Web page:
public static TCustomException ThrowCustomException(string message, Exception innerException)

    {

        LogService.Error(message, innerException);

        TCustomException exception = (TCustomException)typeof(TCustomException).GetConstructor(new Type[] { typeof(string), typeof(Exception) }).

            Invoke(new object[] { message, innerException });

 

        throw exception;

    }

}

 

It’s a terrible choice. I don’t like to do in this way. Even though we can use new() in the where constraint, how come Microsoft can’t provide the similiar operator or keyword in the where constraint to constrain the type of the parameter in the constructor? Like this:

public static class ThrowHelperGeneric<TCustomException>

    where TCustomException : ApplicationException, new(), new(string), new(string, Exception)

{

    public static TCustomException ThrowCustomException(string message)

    {

        LogService.Error(message);

        throw new TCustomException(message);

    }

 

    public static TCustomException ThrowCustomException(string message, Exception innerException)

    {

        LogService.Error(message, innerException);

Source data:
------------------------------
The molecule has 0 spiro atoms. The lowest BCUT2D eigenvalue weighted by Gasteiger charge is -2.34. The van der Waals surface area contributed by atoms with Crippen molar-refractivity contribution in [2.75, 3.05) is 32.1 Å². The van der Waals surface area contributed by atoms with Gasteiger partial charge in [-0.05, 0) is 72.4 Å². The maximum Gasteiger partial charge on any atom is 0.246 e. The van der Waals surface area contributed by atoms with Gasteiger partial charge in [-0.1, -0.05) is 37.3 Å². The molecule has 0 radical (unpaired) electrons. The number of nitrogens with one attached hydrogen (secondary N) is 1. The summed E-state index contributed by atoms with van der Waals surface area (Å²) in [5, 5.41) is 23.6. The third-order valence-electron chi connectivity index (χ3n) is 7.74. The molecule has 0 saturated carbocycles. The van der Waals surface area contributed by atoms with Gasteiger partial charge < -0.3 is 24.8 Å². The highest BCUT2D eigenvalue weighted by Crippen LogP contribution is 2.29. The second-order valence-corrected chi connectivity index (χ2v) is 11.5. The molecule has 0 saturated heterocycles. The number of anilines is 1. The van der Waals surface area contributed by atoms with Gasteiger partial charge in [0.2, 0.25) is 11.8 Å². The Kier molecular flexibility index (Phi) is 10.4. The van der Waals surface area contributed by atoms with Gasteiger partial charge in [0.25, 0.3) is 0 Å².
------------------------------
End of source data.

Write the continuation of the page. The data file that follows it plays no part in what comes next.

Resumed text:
throw new TCustomException(message, innerException);

    }

}

I don’t know whether it will support this function in the furture version with C#. Is it too difficult?

Programming Standard for Our Team

1. Exception Handling
1) Deprive all custom exceptions from System.ApplicationException, and putting all custom exceptions into WD.AIATools.Common.Exceptions namespace;
2) Define three overloaded version for constructor, such as:

public class ActionParamsException : ApplicationException

{

    public ActionParamsException()

        : base()

    {    }

 

    public ActionParamsException(string message)

        : base(message)

    {    }

 

    public ActionParamsException(string message, Exception ex)

        : base(message, ex)

    {    }

}

3) Provide a helper method which includes the logging operation for your custom exception in ThrowHelper class:

    public static ActionParamsException ThrowActionParamsException(string message, Exception ex)

    {

        LogService.Error(message, ex);

        return new ActionParamsException(message, ex);

    }

4) In Data Access Layer, try to catch the exception which is thrown by .NET Framework, and re-throw the custom exception by invoking the helper method with ThrowHelper. For example:

        try

        {

            Foo();